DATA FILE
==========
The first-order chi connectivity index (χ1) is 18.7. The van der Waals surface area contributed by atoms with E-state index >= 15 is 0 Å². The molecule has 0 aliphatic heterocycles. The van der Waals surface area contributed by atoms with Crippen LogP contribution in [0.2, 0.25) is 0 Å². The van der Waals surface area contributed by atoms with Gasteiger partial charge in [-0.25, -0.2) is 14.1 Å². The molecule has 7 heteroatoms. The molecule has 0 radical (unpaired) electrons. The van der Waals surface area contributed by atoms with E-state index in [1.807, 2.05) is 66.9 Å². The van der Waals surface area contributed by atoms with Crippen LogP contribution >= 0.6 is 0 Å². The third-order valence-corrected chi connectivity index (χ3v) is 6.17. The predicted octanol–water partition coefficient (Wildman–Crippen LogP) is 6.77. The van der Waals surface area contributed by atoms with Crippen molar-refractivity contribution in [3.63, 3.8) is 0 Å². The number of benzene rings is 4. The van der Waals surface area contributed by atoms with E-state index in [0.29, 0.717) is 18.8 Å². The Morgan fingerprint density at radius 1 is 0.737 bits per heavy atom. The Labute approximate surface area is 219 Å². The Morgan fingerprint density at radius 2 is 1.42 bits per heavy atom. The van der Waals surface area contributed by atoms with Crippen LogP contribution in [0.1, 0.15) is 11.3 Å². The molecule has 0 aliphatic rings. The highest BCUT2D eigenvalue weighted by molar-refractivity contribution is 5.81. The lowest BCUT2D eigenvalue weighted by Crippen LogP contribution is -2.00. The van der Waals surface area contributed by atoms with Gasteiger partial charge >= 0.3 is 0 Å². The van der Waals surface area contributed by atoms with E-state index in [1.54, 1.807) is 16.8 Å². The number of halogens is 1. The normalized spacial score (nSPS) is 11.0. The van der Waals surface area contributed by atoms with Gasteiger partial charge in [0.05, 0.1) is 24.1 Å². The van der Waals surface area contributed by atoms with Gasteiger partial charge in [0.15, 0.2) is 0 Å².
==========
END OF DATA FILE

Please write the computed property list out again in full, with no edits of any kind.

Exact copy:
The first-order chi connectivity index (χ1) is 18.7. The van der Waals surface area contributed by atoms with E-state index >= 15 is 0 Å². The molecule has 0 aliphatic heterocycles. The van der Waals surface area contributed by atoms with Crippen LogP contribution in [0.2, 0.25) is 0 Å². The van der Waals surface area contributed by atoms with Gasteiger partial charge in [-0.25, -0.2) is 14.1 Å². The molecule has 7 heteroatoms. The molecule has 0 radical (unpaired) electrons. The van der Waals surface area contributed by atoms with E-state index in [1.807, 2.05) is 66.9 Å². The van der Waals surface area contributed by atoms with Crippen LogP contribution >= 0.6 is 0 Å². The third-order valence-corrected chi connectivity index (χ3v) is 6.17. The predicted octanol–water partition coefficient (Wildman–Crippen LogP) is 6.77. The van der Waals surface area contributed by atoms with Crippen molar-refractivity contribution in [3.63, 3.8) is 0 Å². The number of benzene rings is 4. The van der Waals surface area contributed by atoms with E-state index in [0.29, 0.717) is 18.8 Å². The Morgan fingerprint density at radius 1 is 0.737 bits per heavy atom. The Labute approximate surface area is 219 Å². The Morgan fingerprint density at radius 2 is 1.42 bits per heavy atom. The van der Waals surface area contributed by atoms with Crippen LogP contribution in [0.1, 0.15) is 11.3 Å². The molecule has 0 aliphatic rings. The highest BCUT2D eigenvalue weighted by molar-refractivity contribution is 5.81. The lowest BCUT2D eigenvalue weighted by Crippen LogP contribution is -2.00. The van der Waals surface area contributed by atoms with Gasteiger partial charge >= 0.3 is 0 Å². The van der Waals surface area contributed by atoms with E-state index in [1.54, 1.807) is 16.8 Å². The number of halogens is 1. The normalized spacial score (nSPS) is 11.0. The van der Waals surface area contributed by atoms with Gasteiger partial charge in [0.05, 0.1) is 24.1 Å². The van der Waals surface area contributed by atoms with Gasteiger partial charge in [0.15, 0.2) is 0 Å².